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Yukon brought closer to Africa

Last summer, Thierry Haddad decided that he wanted to show the people of Whitehorse a little more about Africa.

Last summer, Thierry Haddad decided that he wanted to show the people of Whitehorse a little more about Africa.

But plane tickets are a bit expansive, so he decided to use film.

Haddad began Yukafrik, which is organizing a series of seven African films.

The series began in October, and will feature one film a month until May.

Haddad was born in the Ivory Coast.

He moved to Canada in March 2006 and made his way to Whitehorse.

 Understandably, he has found the Canadian North to be somewhat different from his homeland.

“In Africa when you meet someone you touch them and give them three kisses — men will hold hands walking down the street,” said Haddad.

“Here everyone has a personal space. It took me a little while to learn that.”

The African film series is the first of many events that Haddad hopes to organize to bridge the Yukon with Africa.

He hopes that the films inspire people to learn more about the continent and, perhaps, even travel there to see for themselves.

Eventually, he would like to start an exchange for artists, so that Yukoners could experience Africa first hand.

“We could send something like 10 people over there and then have 10 people come here to visit,” he said. “I think it could be fun.”

Yukafrik’s next film, showing at 6:30 p.m. tomorrow at the Whitehorse Public Library, is an adaptation of Bizet’s Carmen.

U-Carmen eKhayelitsha replaces the infamous gypsy woman with an alluring cigarette-factory worker who seduces a policeman who is engaged to another woman.

The musical reworks some of the original music from the tragic opera by adapting them into !osa (the exclamation point is pronounced with a click of the tongue).

For those with trouble understanding the clicking South African language, English subtitles are provided.

Aside from the film industry, Africa has a lot of art to share.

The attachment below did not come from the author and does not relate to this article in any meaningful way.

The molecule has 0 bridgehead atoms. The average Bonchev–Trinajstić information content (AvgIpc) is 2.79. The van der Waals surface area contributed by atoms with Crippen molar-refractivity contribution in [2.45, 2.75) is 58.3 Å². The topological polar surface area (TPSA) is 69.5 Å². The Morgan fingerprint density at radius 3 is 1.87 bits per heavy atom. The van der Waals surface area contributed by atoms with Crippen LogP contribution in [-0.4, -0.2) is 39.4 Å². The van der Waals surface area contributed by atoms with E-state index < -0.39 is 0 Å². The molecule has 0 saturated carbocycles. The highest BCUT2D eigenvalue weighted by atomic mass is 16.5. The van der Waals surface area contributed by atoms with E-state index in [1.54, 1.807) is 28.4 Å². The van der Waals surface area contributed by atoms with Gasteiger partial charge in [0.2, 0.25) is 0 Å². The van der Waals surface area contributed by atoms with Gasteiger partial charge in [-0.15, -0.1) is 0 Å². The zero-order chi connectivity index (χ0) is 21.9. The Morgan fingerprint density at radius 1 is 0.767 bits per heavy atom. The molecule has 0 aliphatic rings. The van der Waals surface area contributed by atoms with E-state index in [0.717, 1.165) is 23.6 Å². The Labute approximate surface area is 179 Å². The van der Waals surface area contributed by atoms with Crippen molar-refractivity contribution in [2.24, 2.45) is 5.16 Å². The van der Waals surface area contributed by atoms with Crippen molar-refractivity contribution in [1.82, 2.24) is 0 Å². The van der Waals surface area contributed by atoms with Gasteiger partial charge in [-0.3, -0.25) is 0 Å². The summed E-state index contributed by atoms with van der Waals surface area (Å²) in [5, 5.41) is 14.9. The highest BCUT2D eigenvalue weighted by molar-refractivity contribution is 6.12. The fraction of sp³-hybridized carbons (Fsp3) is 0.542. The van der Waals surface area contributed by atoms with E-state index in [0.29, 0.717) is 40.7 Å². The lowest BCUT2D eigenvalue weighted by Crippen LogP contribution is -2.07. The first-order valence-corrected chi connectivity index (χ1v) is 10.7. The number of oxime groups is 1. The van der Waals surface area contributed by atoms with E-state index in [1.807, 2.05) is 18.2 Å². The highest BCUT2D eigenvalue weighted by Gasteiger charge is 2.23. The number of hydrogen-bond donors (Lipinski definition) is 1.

Music is another one of Africa’s greatest cultural exports.

Although rare in Canada, Congolese music is very popular in Europe and South Africa, said Fair Aid Society founder Joanne Leung.

Especially the music from the Congo’s capital city of Kinshasa.

“The country is so discombobulated; even the music in Kinshasa doesn’t necessarily filter  into the rest of the country,” she said.

“It would filter over here quicker.”

This is because of the lack of infrastructure in the country.

“There’s 3,000 kilometres of road and only 10,000 landlines for telephones for a country of 65 million people,” she said.

“It’s just totally isolated.”

Leung first travelled to the Democratic Republic of the Congo in 1993 —when it was called Zaire — to do volunteer work.

She has since been back a number of times and founded the Fair Aid Society to raise money for medical treatment in the impoverish nation.

The film series is free, but moviegoers are encouraged to give a donation.

Half the money raised goes to Yukafrik, to be put towards getting new films and putting on more events.

The other half goes to the Yukon’s Fair Aid Society.

At the last show, $70 was raised.

That $35 could be used to pay for 12 HIV tests or 64 pairs of sterile gloves or 350 days worth of vitamins.

The film series appeals to two different types of people, said Haddad.

“There are people that travel a lot and are already interested in Africa.

“And there are kids and young adults who don’t know much about Africa and might be curious to learn more.

“We want to raise their awareness.”

Twenty-one people showed up for the first viewing — more than Haddad had expected.

He hopes that as word gets out, the film series will continue to grow.

“If there is enough interest, we might move to a different location, something bigger,” said Haddad.

“I’d love to fill a whole movie theatre.”

With the exception of the Constant Gardener, a British film, all of the movies being shown were created by African directors.

Films hail from South Africa, Mali, Senegal and Egypt.

The film genres are nearly as diverse as Africa itself, ranging from serious dramas to fantasy and a musical comedy.

For those unable to attend the movie night, the DVDs are available to borrow after the movies are shown.

Yukafrik is looking for partners to help sponsor the events.

Anyone that can help in any way is more than welcome.

A partner at the October film provided guests with free cookies.

Thursday’s movie night will be the last until the New Year as Haddad is planning to spend December visiting at home.

While back in the Ivory Coast, he will be searching out new films to bring back to share with Yukoners.

Leung will be going to Africa as well.

On November 24 she’ll travel to Lubumbashi, Congo’s second largest city.

She’ll be taking with her the thousands of dollars in Yukon donation money.

It looks as if the Yukon and Africa are doing a fair bit of exchanging already.